Chimpanzees have been caught on camera tucking into an unusual snack, tortoises, whose hard shells they crack against tree trunks before scooping out the meat.

A new study, published in the journal Scientific Reports, describes how a group in Loango National Park in Gabon smashed the shells of the reptiles before climbing up trees to enjoy their snack.

The chimpanzees hunting tortoises were mainly male and used a "distinct smashing technique", according to the researchers.

They said the technique displayed by the chimpanzees provides "further support for their exceptionally large and flexible cognitive tool kits".

While chimpanzees are known to hunt other animals, it is believed to be the first time they have been observed preying on tortoises.

The researchers, from the University of Osnabruck and Max Planck Institute for Evolutionary Anthropology in Germany, spotted the behaviour in the Rekambo chimpanzee community between July 2016 and May 2018.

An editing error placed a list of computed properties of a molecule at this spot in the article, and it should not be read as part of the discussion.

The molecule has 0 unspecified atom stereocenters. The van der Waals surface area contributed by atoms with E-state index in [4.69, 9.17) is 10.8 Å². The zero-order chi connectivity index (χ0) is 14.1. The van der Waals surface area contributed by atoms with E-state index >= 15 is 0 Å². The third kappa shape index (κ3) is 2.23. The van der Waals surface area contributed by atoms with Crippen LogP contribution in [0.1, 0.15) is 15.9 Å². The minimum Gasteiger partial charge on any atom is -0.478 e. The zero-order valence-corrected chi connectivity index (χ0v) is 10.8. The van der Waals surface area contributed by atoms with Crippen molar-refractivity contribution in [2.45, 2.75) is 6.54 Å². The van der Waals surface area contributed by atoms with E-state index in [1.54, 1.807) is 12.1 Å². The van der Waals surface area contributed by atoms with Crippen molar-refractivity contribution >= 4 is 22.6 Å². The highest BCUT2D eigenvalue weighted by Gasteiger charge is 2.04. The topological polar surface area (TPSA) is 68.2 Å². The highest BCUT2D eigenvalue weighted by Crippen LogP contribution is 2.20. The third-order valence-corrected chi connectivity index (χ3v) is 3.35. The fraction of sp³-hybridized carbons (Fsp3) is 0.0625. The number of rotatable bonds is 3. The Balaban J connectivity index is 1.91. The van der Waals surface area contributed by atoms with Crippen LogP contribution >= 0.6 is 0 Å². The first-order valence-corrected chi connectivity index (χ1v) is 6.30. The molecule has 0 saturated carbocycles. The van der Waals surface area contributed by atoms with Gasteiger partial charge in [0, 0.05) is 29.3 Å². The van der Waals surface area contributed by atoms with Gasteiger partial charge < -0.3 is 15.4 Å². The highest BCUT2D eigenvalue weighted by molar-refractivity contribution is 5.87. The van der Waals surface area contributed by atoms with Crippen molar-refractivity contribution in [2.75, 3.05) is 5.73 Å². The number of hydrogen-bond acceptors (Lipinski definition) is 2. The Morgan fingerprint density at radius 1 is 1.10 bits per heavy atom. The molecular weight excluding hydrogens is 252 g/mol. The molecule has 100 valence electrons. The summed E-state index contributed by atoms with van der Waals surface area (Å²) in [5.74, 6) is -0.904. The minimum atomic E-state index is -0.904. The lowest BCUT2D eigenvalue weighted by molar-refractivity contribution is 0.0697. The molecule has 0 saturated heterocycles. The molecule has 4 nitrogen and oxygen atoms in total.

They observed 10 animals hunting hinge-back tortoises, which are native to Africa, on 38 occasions, 34 of which were successful.

The tortoise meat was shared with other chimpanzees, including those who had been unsuccessful in opening the shell, a total of 23 times.

"In the two cases where adolescent chimpanzees attempted to smash open a tortoise, they were unsuccessful," the authors wrote.

"Similar to nut cracking in chimpanzees - a percussive technology which is only mastered at the age of approximately nine to 10 years - the acquisition of a successful tortoise smashing technique may rely on a certain amount of strength.

"In addition, it may also involve a relatively long period of time to learn, practise and refine."

Similar smashing techniques have been observed in the species to get into nuts and hard-shelled fruits.